MANILA, Philippines – The Manila International Airport Authority (MIAA) has once again cut down the number of arrivals at the Ninoy Aquino International Airport (NAIA) as a consequence of the Philippine Red Cross’ decision to stop its swab testing service to returning overseas Filipino workers (OFWs).
Thousands of repatriated OFWs remain in quarantine facilities in Metro Manila, desperately waiting for the results of their swab tests.
One of them is Harlene Gariando who used to work as a household worker in Singapore but after a conflict with her employer, she decided to return home on October 18.
It has been four days since she arrived but until today, she is not certain as to when she will be able to get her swab test result.
“Madali na po sana ang resulta para kami pong mga naghihintay dito ay makauwi na rin sa aming mga mahal sa buhay [We hope the result would come out soon so we could go home to our families],” she said.
“Sana malaman po kaagad ng maaga kasi para hindi rin po nagaalala yung mga mahal namin sa buhay rin po [The results should be made available soon so our families will not worry],” she added.
MIAA General Manager Eddie Monreal said they have to minimize the number of arrivals once again to make sure that the government’s One-Stop-Shop will be able to accommodate all returning OFWs.
“Ang challenge po ay nasa One Stop Shop being manned by Coast Guard and pagdating nung mga kababayan natin limitado po ang kapasidad ngayon sa pagte-test [The challenge now is with the One-Stop-Shop being manned by the Coast Guard because the swab testing at present is limited as compared to the arriving OFWs],” Monreal said.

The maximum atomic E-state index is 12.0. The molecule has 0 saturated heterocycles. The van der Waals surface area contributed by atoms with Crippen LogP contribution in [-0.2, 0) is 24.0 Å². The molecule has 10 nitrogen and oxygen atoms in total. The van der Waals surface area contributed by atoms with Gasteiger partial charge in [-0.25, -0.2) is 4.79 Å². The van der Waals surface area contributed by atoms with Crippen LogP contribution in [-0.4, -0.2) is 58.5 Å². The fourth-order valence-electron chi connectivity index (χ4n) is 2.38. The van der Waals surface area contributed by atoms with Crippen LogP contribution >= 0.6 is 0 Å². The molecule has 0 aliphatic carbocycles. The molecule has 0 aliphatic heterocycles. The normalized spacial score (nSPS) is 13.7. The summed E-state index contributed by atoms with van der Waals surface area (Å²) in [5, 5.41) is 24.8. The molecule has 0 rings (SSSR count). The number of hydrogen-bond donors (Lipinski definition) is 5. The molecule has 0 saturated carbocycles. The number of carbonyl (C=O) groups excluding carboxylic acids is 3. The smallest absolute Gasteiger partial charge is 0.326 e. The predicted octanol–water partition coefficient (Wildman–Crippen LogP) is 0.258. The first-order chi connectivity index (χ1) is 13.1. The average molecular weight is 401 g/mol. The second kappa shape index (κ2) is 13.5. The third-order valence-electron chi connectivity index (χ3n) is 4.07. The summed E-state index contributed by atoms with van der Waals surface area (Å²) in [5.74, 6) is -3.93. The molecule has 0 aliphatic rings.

“As far as the airport is concern, kami po sa paliparan wala po kaming nakikitang problema except for those reduction po na maapektuhan ang pagparating ng ating mga kababayan [As far as the airport is concerned, we don’t have any problem except for the arriving OFWs who will be affected by the reduction of flights],” he added.
The Philippine Coast Guard (PCG), meanwhile, is trying to replicate the process of the PRC when it comes to swab testing, one is to allow online registration prior to the OFWs return flight.
“Kasi iyong E-CIF di ba bago pa pumunta dito sa Pilipinas, three days before nirerequire na natin noon in coordination with the Red Cross na magpirma na nung CIF [The process with E-CIF, three days before they arrive in the Philippines they are required to sign a CIF with Red Cross],” explained Commodore Armand Balilo, PCG’s Spokesperson.
“Para pagdating dito dere-derecho ang pila. Pupunta lang sa counter ng Coast Guard tapos isa-swab [So when they arrive, they just fall in line. They just go straight to the Coast Guard’s counter and there they will be swabbed],” he added.
At present, the PCG has partnered with 12 government hospitals to where the specimens of OFW are forwarded.
The agency also employed more IT personnel to speed up the encoding of data.
PCG explained that OFWs may request to speed up the processing of their swab tests. They may either pay P3,5000 to the PRC or they may prefer to have their swab test taken in private hospitals but they have to pay as much as P10,000 for it.
The PCG is hoping that the PRC will resume its service the soonest especially with the expected surge of returning OFWs by the end of the year. –MNP (with reports from Joan Nano)